He says buying a next-generation of land-based missiles might cost somewhere around $100 billion dollars over several years. That's actually not a lot compared to what the Pentagon spends on ships and fighter jets.

"This is relatively small part of the cost picture, it gives you a lot of bang for the buck — actually the expression "bang for the buck" came originally from talking about nuclear forces," Colby says. "So I think that the cost problem lies elsewhere."

Bruce Blair, who is against keeping the missiles, says that maintaining the triad of nuclear weapons systems will cost far more. The submarines and bombers also soon need to be replaced. One estimate by arms control analysts suggests that the total cost could top a trillion dollars.

"Choices are going to have to be made, and I think the land-based rocket component is on the chopping block," Blair says.

Blair thinks the old missiles can find a better purpose: as a bargaining chip with the Russians, to get them to give up their missiles too.

Copyright 2014 NPR. To see more, visit http://www.npr.org/.

Playlist

  • Lil Louis, "Club Lonely (I'm On The Guest List Mix)"
  • Paolo Rocco, "People Say (Nic Fanciulli Remix)"
  • DJ Fudge, "Good Inside (Original Mix)"
  • Tony Humphries, "Oh Adam"
  • Doorly, "I Want You To Dance (Dub)"
  • Rame & Bonora feat. Xenia, "Sick (Quentin Harris Re-Production)"

Missing some content? Check the source: NPR
Copyright(c) 2014, NPR
Dom Flemons with his 1920s banjo. (Courtesy of the artist)

Dom Flemons Holds On To Those Old-Time Roots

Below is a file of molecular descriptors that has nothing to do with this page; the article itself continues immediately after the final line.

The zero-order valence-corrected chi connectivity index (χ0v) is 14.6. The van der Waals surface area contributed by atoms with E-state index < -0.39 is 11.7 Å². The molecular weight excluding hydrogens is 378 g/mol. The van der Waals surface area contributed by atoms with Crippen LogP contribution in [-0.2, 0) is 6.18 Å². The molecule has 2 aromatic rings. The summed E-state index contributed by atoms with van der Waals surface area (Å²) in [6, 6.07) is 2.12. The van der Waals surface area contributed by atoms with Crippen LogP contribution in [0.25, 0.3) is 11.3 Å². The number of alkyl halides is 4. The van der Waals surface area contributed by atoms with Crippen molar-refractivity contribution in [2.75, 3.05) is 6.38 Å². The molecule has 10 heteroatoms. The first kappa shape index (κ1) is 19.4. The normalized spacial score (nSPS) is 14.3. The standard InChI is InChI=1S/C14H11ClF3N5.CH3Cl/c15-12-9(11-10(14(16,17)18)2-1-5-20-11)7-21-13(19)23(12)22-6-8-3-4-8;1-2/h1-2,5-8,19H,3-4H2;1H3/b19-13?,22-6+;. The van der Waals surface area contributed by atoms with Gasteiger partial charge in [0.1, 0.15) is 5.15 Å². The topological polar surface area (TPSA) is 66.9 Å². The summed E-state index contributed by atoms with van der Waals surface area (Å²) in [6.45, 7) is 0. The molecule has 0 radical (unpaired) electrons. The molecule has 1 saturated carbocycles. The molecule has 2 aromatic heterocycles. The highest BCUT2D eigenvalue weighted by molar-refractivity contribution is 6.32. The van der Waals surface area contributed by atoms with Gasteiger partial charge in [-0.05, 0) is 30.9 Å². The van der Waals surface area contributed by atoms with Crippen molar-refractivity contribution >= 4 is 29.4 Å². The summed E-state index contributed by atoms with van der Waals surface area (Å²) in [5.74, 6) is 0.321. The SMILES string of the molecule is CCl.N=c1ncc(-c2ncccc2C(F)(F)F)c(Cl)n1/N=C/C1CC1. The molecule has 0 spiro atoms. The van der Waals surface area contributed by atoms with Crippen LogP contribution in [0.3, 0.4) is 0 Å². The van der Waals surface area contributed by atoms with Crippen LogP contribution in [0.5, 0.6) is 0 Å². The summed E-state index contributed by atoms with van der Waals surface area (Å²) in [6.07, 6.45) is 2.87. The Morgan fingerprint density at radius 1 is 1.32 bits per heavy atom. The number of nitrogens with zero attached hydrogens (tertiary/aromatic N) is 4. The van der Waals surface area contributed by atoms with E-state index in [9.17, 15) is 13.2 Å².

Jul 30, 2014 (Fresh Air / KCRW-FM)

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From his vintage hat to his enormous 1920s banjo, Dom Flemons looks like he's time-traveled from a different era.

Flemons was in Carolina Chocolate Drops, a Grammy-winning group that's extended the tradition of African-American string bands of the 1920s and '30s. His new solo album, Prospect Hill, is his first since leaving the group. Flemons sings and plays guitar, banjo, bones, harmonica, fife and jug. The album reflects his interest in old-time music, blues, early jazz and R&B, and also includes a couple of original songs. Flemons grew up in Arkansas, and now lives in North Carolina.

By coincidence, Flemons recorded the album the day legendary folksinger Pete Seeger died. Seeger had a major influence on Flemons and was one of the reasons he was drawn to play the banjo. Despite the sad circumstances, they enjoyed playing in remembrance of him. "That's the thing about the blues, and string-band music is the same way — it grabs to a root and it brings you out of whatever spot [you're in]," he tells host Terry Gross. "Then you can project out that energy through the songs — and it was joyful."

Flemons recently joined Fresh Air in the studio to play songs from Prospect Hill and discuss what he loves about old-time music.